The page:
Friday, 21 October 2011

Courts need not be bound by Europe, says top judge

British courts do not need to be bound by European human rights rulings, the country’s most senior judge said yesterday.


Giving evidence to the Lords Constitutional Committee, Lord Judge was asked whether Strasbourg “always wins”.

He said: “I would like to suggest that maybe Strasbourg shouldn’t win and doesn’t need to win.”

“I think for Strasbourg I think there is yet a debate to happen, it will have to happen in the Supreme Court, about what we really do mean in the Human rights Act, what parliament means in the Human Rights Act, when it said that the courts in this country must take account of the decisions of European Court of Human Rights.

“I myself think it is at least arguable that having taken account of the decision of the court in Strasbourg our courts are not bound by them. Give them due weight in most cases obviously, we would follow them but not, I think, necessarily.”

The Human Rights Act, which the last Labour Government passed, enshrined the European Convention of Human Rights in to British law.

Lord Phillips, the President of the Supreme Court, told the peers that Strasbourg can cause “serious problems” when it rules against the UK courts.

But he said that as long as the Human Rights Act existed Strasbourg would win.

The Government has been given a further stay by Europe on its demand to impose prisoner voting pending the outcome of a similar case involving Italy.

Mr Cameron has suggested replacing the Human Rights Act with a British Bill of Rights.

He also plans to use the UK’s presidency of the Council of Europe from next month to lead a radical shake – up of the European human rights court.

However, he was warned last month by his own commission examining a Bill of Rights that radical reform of the court would not prevent it again overruling Parliament on issues such as allowing prisoners to vote.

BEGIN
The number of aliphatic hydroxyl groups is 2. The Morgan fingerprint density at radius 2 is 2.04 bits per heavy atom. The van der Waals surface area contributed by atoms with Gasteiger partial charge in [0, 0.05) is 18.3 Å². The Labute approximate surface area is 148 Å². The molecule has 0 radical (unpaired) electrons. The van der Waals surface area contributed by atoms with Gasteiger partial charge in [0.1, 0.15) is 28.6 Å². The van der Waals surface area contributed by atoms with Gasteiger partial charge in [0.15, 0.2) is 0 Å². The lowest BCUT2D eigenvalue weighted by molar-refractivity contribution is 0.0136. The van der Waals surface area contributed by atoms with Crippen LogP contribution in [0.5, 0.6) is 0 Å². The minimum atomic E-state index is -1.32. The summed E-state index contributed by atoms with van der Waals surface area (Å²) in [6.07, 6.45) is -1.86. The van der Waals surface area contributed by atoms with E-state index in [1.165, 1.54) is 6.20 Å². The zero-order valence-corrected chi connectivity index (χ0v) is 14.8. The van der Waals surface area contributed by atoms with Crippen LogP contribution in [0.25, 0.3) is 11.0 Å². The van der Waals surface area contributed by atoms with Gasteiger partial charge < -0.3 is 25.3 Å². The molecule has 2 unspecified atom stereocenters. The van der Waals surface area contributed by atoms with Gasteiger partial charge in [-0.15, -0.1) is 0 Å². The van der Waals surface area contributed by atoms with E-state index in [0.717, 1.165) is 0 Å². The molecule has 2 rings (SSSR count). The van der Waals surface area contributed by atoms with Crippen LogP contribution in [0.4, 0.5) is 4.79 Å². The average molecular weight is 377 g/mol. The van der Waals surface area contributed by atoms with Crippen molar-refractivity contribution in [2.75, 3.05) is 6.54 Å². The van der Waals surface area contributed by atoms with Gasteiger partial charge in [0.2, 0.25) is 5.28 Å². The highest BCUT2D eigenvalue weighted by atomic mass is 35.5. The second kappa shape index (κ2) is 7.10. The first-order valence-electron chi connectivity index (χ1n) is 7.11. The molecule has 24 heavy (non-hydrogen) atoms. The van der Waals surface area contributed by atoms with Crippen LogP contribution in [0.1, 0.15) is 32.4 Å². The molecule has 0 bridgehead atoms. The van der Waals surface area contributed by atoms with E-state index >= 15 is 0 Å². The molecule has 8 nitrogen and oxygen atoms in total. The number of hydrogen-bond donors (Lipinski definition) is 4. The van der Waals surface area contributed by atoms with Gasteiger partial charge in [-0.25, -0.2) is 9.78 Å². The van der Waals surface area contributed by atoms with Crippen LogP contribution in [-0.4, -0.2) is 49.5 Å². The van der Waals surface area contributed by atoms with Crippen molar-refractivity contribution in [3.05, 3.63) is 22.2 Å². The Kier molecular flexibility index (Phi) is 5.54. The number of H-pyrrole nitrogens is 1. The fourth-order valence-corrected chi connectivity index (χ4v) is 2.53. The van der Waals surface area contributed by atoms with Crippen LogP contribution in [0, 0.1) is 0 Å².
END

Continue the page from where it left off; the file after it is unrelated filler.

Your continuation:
In other issues, Lord Judge warned ministers that their open criticism of decisions of the courts that they do not like is “damaging”.

The relationship between parliament and judiciary was strained earlier this year in a row over the growing use of injunctions and claims that the courts were effectively creating a law of privacy by stealth.

Asked about a public perception of antagonism between parliament and the judiciary, he said: “It would help if Government ministers did not cheer when they agree with a judicial decision or boo when they disagree.

“That is, I think, very undesirable and I think it is damaging. If we got rid of that I think it would be much easier.”"


bertie bert said...

common law trumps all..

Britain Has A Constitution
Britain has a constitution of considerable standing, the foundations of which were established almost 800 years ago with the signing of Magna Carta in 1215, and reasserted 322 years go with the Declaration of Right and Bill of Rights in 1688.

Parliament was not party to either Magna Carta or the Declaration of Right and thus has no authority to impinge upon the contract agreed i.e. our constitution. They are, however, obliged to obey its provisions. The Bill of Rights is a parliamentary affirmation of the Declaration of Right, it does not replace it or stand above it, it is merely a confirmation of it.

If parliament breeches our constitution, it renders itself illgitimate to us, for as long as the breech remains. No breech may stand as binding upon us.

Our constitution has been emulated by countries around the world as it is recognised as a benchmark for the protection of the people against the tyranny of rulers and errant politicians.

Our constitution provides a stalwart barrier to dictators, tyrants, and the political elites engorged with their own self-importance - but stands only subject to the vigilance of the people who must be prepared to defend it or lose it. The dire consequences of the latter being once lost it will take civil war and bloodshed to reinstate its provisions which are the very foundation of our rights and freedoms. The natural instincts of the politicians are to grasp power for themselves and to try to diminish any authority which stands in their way.

Silly Kuffar said...

All very well..but it's not working is it.
It's just being ignored.